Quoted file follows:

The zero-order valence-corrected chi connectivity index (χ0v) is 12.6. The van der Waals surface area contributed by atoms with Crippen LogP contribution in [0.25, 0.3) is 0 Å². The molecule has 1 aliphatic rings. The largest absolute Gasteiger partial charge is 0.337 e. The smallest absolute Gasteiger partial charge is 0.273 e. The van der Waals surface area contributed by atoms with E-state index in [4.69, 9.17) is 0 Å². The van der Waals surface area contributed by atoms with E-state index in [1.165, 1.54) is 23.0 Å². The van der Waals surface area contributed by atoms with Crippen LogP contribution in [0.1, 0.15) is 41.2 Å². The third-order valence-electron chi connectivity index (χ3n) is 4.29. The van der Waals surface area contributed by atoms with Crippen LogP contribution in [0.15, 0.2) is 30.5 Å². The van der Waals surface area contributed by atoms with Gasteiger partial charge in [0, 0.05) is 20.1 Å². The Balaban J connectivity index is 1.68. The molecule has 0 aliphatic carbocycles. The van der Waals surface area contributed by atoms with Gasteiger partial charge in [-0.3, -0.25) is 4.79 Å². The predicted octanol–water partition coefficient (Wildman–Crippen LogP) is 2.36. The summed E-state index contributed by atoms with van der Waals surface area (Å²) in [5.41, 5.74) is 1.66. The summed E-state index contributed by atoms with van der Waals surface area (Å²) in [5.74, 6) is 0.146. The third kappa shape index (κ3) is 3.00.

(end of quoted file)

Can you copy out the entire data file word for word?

The zero-order valence-corrected chi connectivity index (χ0v) is 12.6. The van der Waals surface area contributed by atoms with Crippen LogP contribution in [0.25, 0.3) is 0 Å². The molecule has 1 aliphatic rings. The largest absolute Gasteiger partial charge is 0.337 e. The smallest absolute Gasteiger partial charge is 0.273 e. The van der Waals surface area contributed by atoms with E-state index in [4.69, 9.17) is 0 Å². The van der Waals surface area contributed by atoms with E-state index in [1.165, 1.54) is 23.0 Å². The van der Waals surface area contributed by atoms with Crippen LogP contribution in [0.1, 0.15) is 41.2 Å². The third-order valence-electron chi connectivity index (χ3n) is 4.29. The van der Waals surface area contributed by atoms with Crippen LogP contribution in [0.15, 0.2) is 30.5 Å². The van der Waals surface area contributed by atoms with Gasteiger partial charge in [0, 0.05) is 20.1 Å². The Balaban J connectivity index is 1.68. The molecule has 0 aliphatic carbocycles. The van der Waals surface area contributed by atoms with Gasteiger partial charge in [-0.3, -0.25) is 4.79 Å². The predicted octanol–water partition coefficient (Wildman–Crippen LogP) is 2.36. The summed E-state index contributed by atoms with van der Waals surface area (Å²) in [5.41, 5.74) is 1.66. The summed E-state index contributed by atoms with van der Waals surface area (Å²) in [5.74, 6) is 0.146. The third kappa shape index (κ3) is 3.00.